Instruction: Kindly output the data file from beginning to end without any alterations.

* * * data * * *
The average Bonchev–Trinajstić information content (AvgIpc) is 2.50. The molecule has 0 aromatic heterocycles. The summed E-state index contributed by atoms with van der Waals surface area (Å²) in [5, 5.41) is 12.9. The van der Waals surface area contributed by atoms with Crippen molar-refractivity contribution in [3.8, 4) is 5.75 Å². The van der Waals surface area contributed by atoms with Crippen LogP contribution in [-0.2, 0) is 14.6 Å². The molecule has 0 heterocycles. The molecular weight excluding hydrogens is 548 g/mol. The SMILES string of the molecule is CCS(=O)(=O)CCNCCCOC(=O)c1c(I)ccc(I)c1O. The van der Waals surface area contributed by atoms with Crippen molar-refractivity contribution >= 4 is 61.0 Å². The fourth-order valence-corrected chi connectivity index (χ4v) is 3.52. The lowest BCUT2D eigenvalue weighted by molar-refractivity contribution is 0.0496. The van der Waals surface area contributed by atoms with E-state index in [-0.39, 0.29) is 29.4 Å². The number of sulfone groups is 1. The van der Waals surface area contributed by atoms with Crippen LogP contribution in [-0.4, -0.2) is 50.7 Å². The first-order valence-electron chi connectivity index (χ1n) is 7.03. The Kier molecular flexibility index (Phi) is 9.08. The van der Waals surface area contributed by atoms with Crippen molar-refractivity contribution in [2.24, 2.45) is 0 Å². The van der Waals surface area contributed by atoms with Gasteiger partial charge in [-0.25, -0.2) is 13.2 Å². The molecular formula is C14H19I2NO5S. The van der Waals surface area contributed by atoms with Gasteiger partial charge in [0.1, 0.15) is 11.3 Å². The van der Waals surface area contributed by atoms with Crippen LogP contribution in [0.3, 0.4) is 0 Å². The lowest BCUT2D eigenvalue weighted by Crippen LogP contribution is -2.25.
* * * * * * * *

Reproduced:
The average Bonchev–Trinajstić information content (AvgIpc) is 2.50. The molecule has 0 aromatic heterocycles. The summed E-state index contributed by atoms with van der Waals surface area (Å²) in [5, 5.41) is 12.9. The van der Waals surface area contributed by atoms with Crippen molar-refractivity contribution in [3.8, 4) is 5.75 Å². The van der Waals surface area contributed by atoms with Crippen LogP contribution in [-0.2, 0) is 14.6 Å². The molecule has 0 heterocycles. The molecular weight excluding hydrogens is 548 g/mol. The SMILES string of the molecule is CCS(=O)(=O)CCNCCCOC(=O)c1c(I)ccc(I)c1O. The van der Waals surface area contributed by atoms with Crippen molar-refractivity contribution >= 4 is 61.0 Å². The fourth-order valence-corrected chi connectivity index (χ4v) is 3.52. The lowest BCUT2D eigenvalue weighted by molar-refractivity contribution is 0.0496. The van der Waals surface area contributed by atoms with E-state index in [-0.39, 0.29) is 29.4 Å². The number of sulfone groups is 1. The van der Waals surface area contributed by atoms with Crippen LogP contribution in [-0.4, -0.2) is 50.7 Å². The first-order valence-electron chi connectivity index (χ1n) is 7.03. The Kier molecular flexibility index (Phi) is 9.08. The van der Waals surface area contributed by atoms with Crippen molar-refractivity contribution in [2.24, 2.45) is 0 Å². The van der Waals surface area contributed by atoms with Gasteiger partial charge in [-0.25, -0.2) is 13.2 Å². The molecular formula is C14H19I2NO5S. The van der Waals surface area contributed by atoms with Gasteiger partial charge in [0.1, 0.15) is 11.3 Å². The van der Waals surface area contributed by atoms with Crippen LogP contribution in [0.3, 0.4) is 0 Å². The lowest BCUT2D eigenvalue weighted by Crippen LogP contribution is -2.25.